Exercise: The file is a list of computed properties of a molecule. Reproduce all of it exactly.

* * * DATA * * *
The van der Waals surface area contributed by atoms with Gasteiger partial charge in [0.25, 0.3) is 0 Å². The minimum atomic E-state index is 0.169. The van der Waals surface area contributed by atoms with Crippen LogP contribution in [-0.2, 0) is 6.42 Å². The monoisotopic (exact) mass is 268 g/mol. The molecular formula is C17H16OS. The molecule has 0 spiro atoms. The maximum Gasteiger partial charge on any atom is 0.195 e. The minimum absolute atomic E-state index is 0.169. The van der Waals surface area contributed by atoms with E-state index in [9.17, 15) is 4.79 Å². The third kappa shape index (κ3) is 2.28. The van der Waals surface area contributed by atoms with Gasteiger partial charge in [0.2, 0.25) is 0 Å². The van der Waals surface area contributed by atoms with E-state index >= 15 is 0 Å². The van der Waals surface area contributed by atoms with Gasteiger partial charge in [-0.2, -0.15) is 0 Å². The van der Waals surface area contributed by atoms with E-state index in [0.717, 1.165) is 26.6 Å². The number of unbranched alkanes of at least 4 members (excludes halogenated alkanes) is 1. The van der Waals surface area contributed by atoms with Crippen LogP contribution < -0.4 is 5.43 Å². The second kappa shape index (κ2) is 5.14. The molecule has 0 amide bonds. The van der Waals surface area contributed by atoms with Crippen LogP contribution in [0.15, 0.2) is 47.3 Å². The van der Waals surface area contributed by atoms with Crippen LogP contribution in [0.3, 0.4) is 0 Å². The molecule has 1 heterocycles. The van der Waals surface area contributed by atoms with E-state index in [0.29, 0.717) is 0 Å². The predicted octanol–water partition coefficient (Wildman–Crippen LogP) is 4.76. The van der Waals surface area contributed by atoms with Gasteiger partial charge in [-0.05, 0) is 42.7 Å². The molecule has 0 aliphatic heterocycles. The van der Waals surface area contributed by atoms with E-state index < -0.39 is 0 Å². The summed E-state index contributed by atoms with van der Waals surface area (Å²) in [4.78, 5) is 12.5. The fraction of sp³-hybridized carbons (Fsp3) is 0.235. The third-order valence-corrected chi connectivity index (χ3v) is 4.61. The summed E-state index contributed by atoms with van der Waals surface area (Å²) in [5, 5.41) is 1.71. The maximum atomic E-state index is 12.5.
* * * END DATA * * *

The van der Waals surface area contributed by atoms with Gasteiger partial charge in [0.25, 0.3) is 0 Å². The minimum atomic E-state index is 0.169. The van der Waals surface area contributed by atoms with Crippen LogP contribution in [-0.2, 0) is 6.42 Å². The monoisotopic (exact) mass is 268 g/mol. The molecular formula is C17H16OS. The molecule has 0 spiro atoms. The maximum Gasteiger partial charge on any atom is 0.195 e. The minimum absolute atomic E-state index is 0.169. The van der Waals surface area contributed by atoms with E-state index in [9.17, 15) is 4.79 Å². The third kappa shape index (κ3) is 2.28. The van der Waals surface area contributed by atoms with Gasteiger partial charge in [0.2, 0.25) is 0 Å². The van der Waals surface area contributed by atoms with E-state index >= 15 is 0 Å². The van der Waals surface area contributed by atoms with Gasteiger partial charge in [-0.2, -0.15) is 0 Å². The van der Waals surface area contributed by atoms with E-state index in [0.717, 1.165) is 26.6 Å². The number of unbranched alkanes of at least 4 members (excludes halogenated alkanes) is 1. The van der Waals surface area contributed by atoms with Crippen LogP contribution < -0.4 is 5.43 Å². The second kappa shape index (κ2) is 5.14. The molecule has 0 amide bonds. The van der Waals surface area contributed by atoms with Crippen LogP contribution in [0.15, 0.2) is 47.3 Å². The van der Waals surface area contributed by atoms with Crippen LogP contribution in [0.3, 0.4) is 0 Å². The molecule has 1 heterocycles. The van der Waals surface area contributed by atoms with E-state index in [0.29, 0.717) is 0 Å². The predicted octanol–water partition coefficient (Wildman–Crippen LogP) is 4.76. The van der Waals surface area contributed by atoms with Gasteiger partial charge in [-0.05, 0) is 42.7 Å². The molecule has 0 aliphatic heterocycles. The van der Waals surface area contributed by atoms with E-state index < -0.39 is 0 Å². The summed E-state index contributed by atoms with van der Waals surface area (Å²) in [4.78, 5) is 12.5. The fraction of sp³-hybridized carbons (Fsp3) is 0.235. The third-order valence-corrected chi connectivity index (χ3v) is 4.61. The summed E-state index contributed by atoms with van der Waals surface area (Å²) in [5, 5.41) is 1.71. The maximum atomic E-state index is 12.5.